Thursday, May 15, 2008
Black Lesbian Khadijah Farmer Settles For $35,000 In Suit Against New York Restaurant Which Mistook Her For A Man
A restaurant located in the West Village section of New York City has agreed to pay a black lesbian $35,000, her legal fund $15,000, and implement a series of changes in their workplace practices in order to settle a suit filed by the lesbian because the restaurant ejected her from the women's restroom because she looked too much like a man. Full story published in the New York Times and the Village Voice. Here's a June 2007 story from the New York Daily News to provide some background.
Khadijah Farmer was ejected from a women’s restroom because, she was told, she looked too much like a man. Self-described as “not the most feminine" (Ed. Note: NO SHIT, SHERLOCK, look at the picture!!!), she went to the restaurant, the Caliente Cab Company, with her partner, Joelle Evans, after the Gay Pride Parade on June 24th, 2007.
While she was in the women’s bathroom, a male bouncer burst in and told her that she had to leave. Although Ms. Farmer showed him her state non-driver photo identification card, which identified her as a woman, the bouncer insisted that she leave the bathroom, and subsequently her entire group was ejected from the restaurant. [Ed. Note: There's only one reason why her entire group was ejected from the restaurant. Can you say "mass chimp-out"?]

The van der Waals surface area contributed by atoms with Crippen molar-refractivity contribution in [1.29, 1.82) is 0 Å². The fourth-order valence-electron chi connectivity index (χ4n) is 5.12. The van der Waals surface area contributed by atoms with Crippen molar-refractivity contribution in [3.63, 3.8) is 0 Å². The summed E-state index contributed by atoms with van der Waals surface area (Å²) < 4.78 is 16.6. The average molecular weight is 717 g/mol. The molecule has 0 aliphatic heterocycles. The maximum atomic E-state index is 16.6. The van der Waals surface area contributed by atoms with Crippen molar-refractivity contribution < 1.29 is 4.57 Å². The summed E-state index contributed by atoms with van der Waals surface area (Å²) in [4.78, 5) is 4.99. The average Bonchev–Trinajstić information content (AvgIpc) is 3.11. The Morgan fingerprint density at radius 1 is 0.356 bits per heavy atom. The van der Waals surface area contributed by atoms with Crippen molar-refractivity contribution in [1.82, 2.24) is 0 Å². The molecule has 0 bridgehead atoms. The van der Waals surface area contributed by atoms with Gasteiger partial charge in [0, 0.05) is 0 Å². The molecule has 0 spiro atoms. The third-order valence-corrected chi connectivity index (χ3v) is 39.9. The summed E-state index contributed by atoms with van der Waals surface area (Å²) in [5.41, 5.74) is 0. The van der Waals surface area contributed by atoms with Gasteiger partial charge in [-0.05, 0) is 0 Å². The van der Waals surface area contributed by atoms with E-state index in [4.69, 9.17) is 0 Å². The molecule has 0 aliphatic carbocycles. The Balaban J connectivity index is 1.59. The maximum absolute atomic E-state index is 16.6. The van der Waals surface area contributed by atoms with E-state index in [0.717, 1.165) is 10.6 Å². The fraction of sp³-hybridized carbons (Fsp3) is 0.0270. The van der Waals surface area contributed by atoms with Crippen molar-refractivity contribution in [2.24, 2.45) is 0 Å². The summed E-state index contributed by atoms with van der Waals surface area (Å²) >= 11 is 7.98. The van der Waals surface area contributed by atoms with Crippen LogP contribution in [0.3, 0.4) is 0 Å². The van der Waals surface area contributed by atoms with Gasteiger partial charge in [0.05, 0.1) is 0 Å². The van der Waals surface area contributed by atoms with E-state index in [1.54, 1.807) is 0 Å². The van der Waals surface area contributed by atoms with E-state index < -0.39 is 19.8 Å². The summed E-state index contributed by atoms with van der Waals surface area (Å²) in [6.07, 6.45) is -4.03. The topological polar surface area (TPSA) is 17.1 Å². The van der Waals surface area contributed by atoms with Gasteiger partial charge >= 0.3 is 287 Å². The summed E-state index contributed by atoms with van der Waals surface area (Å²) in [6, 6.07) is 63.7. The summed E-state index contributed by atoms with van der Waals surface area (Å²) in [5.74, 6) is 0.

The Transgender Legal Defense and Education Fund filed suit in October in State Supreme Court in Manhattan against Caliente Cab, asserting that she was the victim of gender discrimination. While Ms. Farmer has always identified herself as a woman, the defense fund took up the case because it touched upon many issues that transgender people commonly face and could set an interesting legal precedent, representatives of the group said.
Caliente Cab decided to negotiate, and the settlement was signed last Friday. In addition to the $35,000 paid directly to Farmer, the restaurant will also pay the Transgender Fund $15,000. The restaurant admits no guilt.
Among the workplace practices that Caliente Cab agreed to adopt in the settlement, as outlined in the Trangender Fund's press release, was to add gender identity and expression to its corporate nondiscrimination policy; to adopt a gender-neutral dress code for its employees; and to amend its employee handbook to state “persons patronizing or employed at Caliente have the right to use the bathroom facilities consistent with their gender identity and expression.”